Ignacio Asúnsolo

From Wikipedia, the free encyclopedia
Jump to: navigation, search

Ignacio Asúnsolo (1890–1965) was a French trained, Mexican sculptor.

Early life[edit]

Ignacio Asúnsolo was born on March 15, 1890 in the Hacienda de San Juan Bautista ranch in the state of Durango, Mexico. He was the son of Fernando Asúnsolo and Carmen Mason Bustamante. His family moved to Hidalgo de Parral in the state of Chihuahua, where at age 6 he starts modelling clay, an art his mother practised. By 1904 he was studying at the Scientific and Literary Institute of Chihuahua. In 1908 he enters the National Institute of Fine Arts and Literature where he was awarded his first professorship.

Mexican revolution[edit]

Asúnsolo participated in the Mexican revolution from 1913 to 1917, mainly through artistic expression. In 1915, because of a temporary shutdown of the National Institute of Fine Arts, he went back to Chihuahua to teach sculpting at the Scientific and Literary Institute. He returned to Mexico City by 1918.

Studies in Europe and return to Mexico[edit]

In 1919, he was awarded a scholarship which allowed him to go to Europe to enhance his skills. In France he studied at Paris’ L'Ecole des Beaux-Arts and met Mireille Marthe Barany, whom he married in June 23, 1921. At his return to Mexico, secretary of public education José Vasconcelos invited him to be part of his cultural project, where he makes his first grand format sculptures at the Secretariat’s central courtyard. By 1922 he had the sculpting professorship of the National Institute of Fine Arts, and he was awarded the project for the making of the Monumento a la Patria, at the Pérgolas Garden of the Chapultepec Castle. Direction of ENAP and creation of the Civil Association of Mexican Sculptors From 1949 he served as Director of the ENAP (now Faculty of Arts and Design). Five years later, he is reunited with many Mexican sculptors including Francisco Marín, Luis Albarrán y Pliego, Federico Canessi, and Ernesto Tamariz; the intention being to form a society protecting the interests of Mexican sculptors without interfering with the authentic foreign values that were introduced into Mexican culture by the works of Francisco Zúñiga and Rodrigo Arenas Betancourt. The Civil Association of Mexican Sculptors is created in February and Asúnsolo is appointed general secretary.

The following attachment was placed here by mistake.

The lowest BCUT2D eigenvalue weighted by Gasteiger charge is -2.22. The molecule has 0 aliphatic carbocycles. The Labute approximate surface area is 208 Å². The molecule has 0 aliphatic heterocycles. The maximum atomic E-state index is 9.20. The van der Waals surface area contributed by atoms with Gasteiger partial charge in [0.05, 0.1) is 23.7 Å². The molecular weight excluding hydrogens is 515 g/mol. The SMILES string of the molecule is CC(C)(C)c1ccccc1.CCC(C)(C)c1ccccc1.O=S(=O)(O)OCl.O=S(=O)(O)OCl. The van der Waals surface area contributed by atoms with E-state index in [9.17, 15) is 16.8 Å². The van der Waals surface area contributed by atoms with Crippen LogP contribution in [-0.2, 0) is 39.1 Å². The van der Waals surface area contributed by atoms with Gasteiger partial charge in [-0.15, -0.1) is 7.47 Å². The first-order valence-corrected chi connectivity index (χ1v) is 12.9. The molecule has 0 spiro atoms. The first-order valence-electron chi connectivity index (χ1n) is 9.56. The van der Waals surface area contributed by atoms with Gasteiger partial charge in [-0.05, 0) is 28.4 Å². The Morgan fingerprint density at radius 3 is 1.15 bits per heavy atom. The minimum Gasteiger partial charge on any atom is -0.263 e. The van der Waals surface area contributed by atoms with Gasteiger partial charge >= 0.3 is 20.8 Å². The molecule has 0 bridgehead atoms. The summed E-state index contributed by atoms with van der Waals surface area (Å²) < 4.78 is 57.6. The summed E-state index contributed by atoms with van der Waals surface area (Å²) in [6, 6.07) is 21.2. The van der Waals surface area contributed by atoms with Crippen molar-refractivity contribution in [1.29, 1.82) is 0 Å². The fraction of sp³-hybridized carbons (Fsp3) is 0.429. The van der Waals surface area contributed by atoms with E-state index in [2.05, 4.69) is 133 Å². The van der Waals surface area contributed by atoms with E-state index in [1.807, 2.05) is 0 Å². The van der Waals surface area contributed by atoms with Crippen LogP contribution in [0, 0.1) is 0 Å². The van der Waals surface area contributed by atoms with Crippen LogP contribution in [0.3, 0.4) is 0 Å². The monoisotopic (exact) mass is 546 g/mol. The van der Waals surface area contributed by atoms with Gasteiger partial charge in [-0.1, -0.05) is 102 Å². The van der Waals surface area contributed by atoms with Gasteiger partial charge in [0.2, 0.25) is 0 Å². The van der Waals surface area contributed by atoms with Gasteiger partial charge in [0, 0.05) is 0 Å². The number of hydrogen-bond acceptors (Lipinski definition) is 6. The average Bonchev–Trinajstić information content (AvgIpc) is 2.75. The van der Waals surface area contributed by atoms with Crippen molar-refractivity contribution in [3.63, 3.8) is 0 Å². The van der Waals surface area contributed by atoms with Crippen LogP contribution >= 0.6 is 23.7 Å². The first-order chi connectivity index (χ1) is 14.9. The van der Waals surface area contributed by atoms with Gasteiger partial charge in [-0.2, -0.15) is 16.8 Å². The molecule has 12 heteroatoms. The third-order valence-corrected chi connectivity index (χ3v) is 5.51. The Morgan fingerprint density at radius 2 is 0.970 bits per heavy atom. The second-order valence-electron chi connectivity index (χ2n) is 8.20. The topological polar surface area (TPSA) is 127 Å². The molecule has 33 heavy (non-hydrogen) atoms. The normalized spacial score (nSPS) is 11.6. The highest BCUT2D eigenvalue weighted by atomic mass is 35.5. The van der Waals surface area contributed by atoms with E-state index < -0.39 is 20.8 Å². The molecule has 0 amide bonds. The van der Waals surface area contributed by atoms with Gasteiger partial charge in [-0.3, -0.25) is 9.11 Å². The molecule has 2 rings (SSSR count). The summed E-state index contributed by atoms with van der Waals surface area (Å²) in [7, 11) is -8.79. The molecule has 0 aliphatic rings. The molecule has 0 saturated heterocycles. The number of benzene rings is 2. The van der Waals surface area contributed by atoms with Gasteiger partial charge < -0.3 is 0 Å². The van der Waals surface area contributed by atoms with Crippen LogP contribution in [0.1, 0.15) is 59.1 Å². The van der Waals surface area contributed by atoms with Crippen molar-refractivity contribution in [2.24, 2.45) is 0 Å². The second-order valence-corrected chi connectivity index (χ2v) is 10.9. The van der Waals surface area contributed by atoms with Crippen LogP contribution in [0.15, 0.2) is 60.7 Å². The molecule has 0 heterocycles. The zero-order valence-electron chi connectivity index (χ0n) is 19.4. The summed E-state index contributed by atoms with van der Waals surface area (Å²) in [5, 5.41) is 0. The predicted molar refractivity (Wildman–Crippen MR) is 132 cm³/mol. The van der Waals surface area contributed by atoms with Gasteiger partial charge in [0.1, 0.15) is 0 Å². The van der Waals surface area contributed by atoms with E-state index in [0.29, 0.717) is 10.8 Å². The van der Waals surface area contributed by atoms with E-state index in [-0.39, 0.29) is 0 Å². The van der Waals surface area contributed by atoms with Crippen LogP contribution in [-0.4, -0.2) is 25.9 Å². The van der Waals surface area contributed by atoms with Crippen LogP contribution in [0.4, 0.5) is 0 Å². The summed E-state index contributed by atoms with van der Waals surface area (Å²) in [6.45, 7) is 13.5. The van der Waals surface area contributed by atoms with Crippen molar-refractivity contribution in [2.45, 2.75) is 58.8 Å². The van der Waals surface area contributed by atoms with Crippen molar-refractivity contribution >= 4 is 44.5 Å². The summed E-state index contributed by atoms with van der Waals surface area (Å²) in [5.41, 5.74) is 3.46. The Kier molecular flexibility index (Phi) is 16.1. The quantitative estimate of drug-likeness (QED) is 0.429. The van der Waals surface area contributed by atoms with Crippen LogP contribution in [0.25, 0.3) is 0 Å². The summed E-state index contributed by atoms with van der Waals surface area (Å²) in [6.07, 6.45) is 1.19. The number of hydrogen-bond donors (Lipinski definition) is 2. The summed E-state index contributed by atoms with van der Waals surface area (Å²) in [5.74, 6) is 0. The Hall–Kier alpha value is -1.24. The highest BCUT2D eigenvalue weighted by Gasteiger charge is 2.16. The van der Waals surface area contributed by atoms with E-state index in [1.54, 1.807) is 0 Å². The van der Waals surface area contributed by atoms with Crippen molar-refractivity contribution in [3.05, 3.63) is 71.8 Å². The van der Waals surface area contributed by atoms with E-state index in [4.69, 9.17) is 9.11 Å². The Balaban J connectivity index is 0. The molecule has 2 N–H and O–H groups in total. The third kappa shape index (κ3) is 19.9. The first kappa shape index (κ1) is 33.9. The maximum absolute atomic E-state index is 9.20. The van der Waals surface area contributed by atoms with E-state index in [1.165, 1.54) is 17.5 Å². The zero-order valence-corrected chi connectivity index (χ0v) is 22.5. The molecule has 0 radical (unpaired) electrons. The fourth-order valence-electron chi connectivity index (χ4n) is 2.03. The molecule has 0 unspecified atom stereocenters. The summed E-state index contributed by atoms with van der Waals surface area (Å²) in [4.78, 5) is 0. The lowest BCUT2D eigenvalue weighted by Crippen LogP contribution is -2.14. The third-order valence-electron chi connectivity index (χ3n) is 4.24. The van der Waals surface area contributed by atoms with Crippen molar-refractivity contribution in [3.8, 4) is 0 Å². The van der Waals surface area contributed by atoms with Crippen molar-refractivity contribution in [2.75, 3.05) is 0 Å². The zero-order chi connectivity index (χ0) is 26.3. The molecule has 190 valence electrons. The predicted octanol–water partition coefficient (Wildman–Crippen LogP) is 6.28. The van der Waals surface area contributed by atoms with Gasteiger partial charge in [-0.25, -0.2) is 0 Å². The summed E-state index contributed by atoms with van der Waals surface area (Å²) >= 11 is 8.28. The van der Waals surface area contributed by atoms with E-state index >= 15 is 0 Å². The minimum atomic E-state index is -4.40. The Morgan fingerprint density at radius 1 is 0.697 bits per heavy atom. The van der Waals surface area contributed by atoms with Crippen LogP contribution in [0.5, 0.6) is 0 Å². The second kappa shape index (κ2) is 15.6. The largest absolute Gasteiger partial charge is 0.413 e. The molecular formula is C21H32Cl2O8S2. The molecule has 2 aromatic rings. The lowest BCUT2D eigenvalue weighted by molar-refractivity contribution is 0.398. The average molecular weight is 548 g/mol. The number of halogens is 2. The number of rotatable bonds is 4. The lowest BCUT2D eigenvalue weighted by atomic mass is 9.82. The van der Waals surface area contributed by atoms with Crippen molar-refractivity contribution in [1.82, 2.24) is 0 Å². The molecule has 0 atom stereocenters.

Death[edit]

Ignacio Asúnsolo died at 10:30 a.m. on December 22, 1965, suffering from a cardiac arrest. His funeral was attended by important characters such as David Alfaro Siqueiros, Rufino Tamayo, Miguel Alemán, Justino Fernández, and Guadalupe Rivera Marín, among others. Influences All along his career, Asúnsolo showed a style influenced by classical art and his mentors Maillol, Mariano Benlliure, Mateo Inurria, Auguste Rodin, Arnulfo Domínguez Bello, and Enrique Guerra, among others. He acquired many of these ideas while he lived in Europe. He was an adept of Formalism.

Works[edit]

  • Justo Sierra portrait bust (1945)
  • Sketch for a monument to Fray Juan de Zumarraga Figure (1949) Villa de Guadalupe
  • Sketch for a monument to the mother figure Hermosillo, Sonora
  • Sculpture commemorating the Niños Héroes (1924; architect Luis MacGregor; note this is not the main, large monument)[1][2]

Clay[edit]

  • Figure Sentenced
  • Sketch for a monument to the North Division equestrian figure (1956) Chihuahua, Chihuahua

Stone[edit]

Bronze[edit]

  • Portrait of sculptor German Cueto (1923)
  • Portrait of Guadalupe Marin (1930)
  • Portrait of Alberto J. Pani (1933)
  • The proletarian family (1934)
  • Otomi Child (1936)
  • Otomi Indian Tragedy (1936)
  • Estrellita (1936)
  • Portrait of Enrique González Martínez (1936)
  • Soldier (1937)
  • The Poet (1938)
  • Portrait of Liza (1939)
  • Portrait of Ana Ma Artigas (1941)

References[edit]